Yemen army fighters retake major oil-rich province from Houthis

This article is over 1 year old Government forces and allied tribesmen win ground and repelled aerial attacks by the Iran-backed militia Yemen’s government forces and allied tribesmen have retaken significant ground from Houthi…

Yemen army fighters retake major oil-rich province from Houthis

This article is over 1 year old

Government forces and allied tribesmen win ground and repelled aerial attacks by the Iran-backed militia

Yemen’s government forces and allied tribesmen have retaken significant ground from Houthi rebels in the central province of Marib, government and rebel officials said, bringing the two sides close to a full-blown military conflict in the strategic Gulf of Aden oil hub.

The government-aligned troops have twice pushed past Houthi units into the province of al-Mahra. The province has strategic importance, with key sea ports at Hodeidah and Saleef along with Marib.

The fighters have now captured a 200-km stretch of highway that links Marib to the capital, Sana’a, said Abdulqader al-Yalabi, a spokesman for the pro-government fighters.

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They were “infiltrating the areas they captured into Hodeidah and the future of the city and ports”, he said, and were also in the south of the province.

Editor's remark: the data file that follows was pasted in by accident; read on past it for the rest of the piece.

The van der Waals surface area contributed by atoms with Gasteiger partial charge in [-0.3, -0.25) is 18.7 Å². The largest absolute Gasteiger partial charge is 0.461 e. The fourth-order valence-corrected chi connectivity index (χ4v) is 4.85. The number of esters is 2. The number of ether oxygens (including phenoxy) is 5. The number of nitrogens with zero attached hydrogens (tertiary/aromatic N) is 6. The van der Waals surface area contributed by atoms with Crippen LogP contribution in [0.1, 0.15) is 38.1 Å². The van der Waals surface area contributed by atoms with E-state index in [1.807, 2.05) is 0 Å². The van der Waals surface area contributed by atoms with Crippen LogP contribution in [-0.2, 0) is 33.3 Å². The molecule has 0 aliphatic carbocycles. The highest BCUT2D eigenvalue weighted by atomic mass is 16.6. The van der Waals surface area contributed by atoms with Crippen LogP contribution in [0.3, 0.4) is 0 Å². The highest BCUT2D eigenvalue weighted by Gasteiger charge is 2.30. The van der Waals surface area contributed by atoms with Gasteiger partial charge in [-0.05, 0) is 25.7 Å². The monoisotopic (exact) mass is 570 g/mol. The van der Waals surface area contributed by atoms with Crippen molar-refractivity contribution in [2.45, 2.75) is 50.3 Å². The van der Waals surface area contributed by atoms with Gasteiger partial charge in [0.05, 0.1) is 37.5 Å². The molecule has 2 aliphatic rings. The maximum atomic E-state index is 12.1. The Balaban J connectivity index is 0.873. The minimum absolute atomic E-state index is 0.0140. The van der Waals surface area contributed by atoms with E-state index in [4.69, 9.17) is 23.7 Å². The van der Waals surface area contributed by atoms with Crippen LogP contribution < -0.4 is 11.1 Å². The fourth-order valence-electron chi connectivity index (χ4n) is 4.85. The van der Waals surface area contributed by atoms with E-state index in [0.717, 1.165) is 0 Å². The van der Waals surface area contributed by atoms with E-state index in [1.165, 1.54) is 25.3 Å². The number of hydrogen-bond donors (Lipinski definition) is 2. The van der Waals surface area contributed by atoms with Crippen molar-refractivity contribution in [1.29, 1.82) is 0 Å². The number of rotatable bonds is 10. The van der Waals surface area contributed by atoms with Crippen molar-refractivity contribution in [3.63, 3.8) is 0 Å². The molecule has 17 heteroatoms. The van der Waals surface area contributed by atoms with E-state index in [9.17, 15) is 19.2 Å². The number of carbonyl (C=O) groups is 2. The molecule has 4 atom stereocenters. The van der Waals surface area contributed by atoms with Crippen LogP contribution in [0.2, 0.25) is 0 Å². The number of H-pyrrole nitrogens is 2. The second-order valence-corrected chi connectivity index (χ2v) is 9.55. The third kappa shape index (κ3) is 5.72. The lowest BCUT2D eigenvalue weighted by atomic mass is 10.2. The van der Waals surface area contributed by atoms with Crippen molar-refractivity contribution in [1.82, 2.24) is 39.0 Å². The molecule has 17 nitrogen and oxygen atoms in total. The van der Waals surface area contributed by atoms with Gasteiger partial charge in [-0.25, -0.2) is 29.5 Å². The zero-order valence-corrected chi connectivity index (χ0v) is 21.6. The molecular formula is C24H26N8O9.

In an escalation of Yemen’s war, a military coalition led by Saudi Arabia and the United Arab Emirates had intensified air strikes on Sunday on Houthi positions, saying they had killed 20 and wounded 50 rebels.

Yemeni government officials confirmed the offensive and said they were engaged in intensive operations against the rebels, who control the capital Sana’a and much of the north.

It was not immediately clear whether the offensive was linked to an offensive launched by rebels on Marib a year ago, which resulted in the retaking of a coastal road leading to the port city of al-Mokha.

Last week a Saudi-led military coalition announced it had ousted the Houthis from the provincial capital, the strategic city of Mukalla.

And on Thursday, the coalition said it had liberated the last city still under the control of the Houthis, Taiz, where the truce brokered by the United Nations in March had allowed the most sustained civilian evacuations of more than 200,000 war-affected residents.

The war has killed more than 10,000 people and displaced around 3 million, and resulted in a humanitarian crisis in the poorest Arab country.

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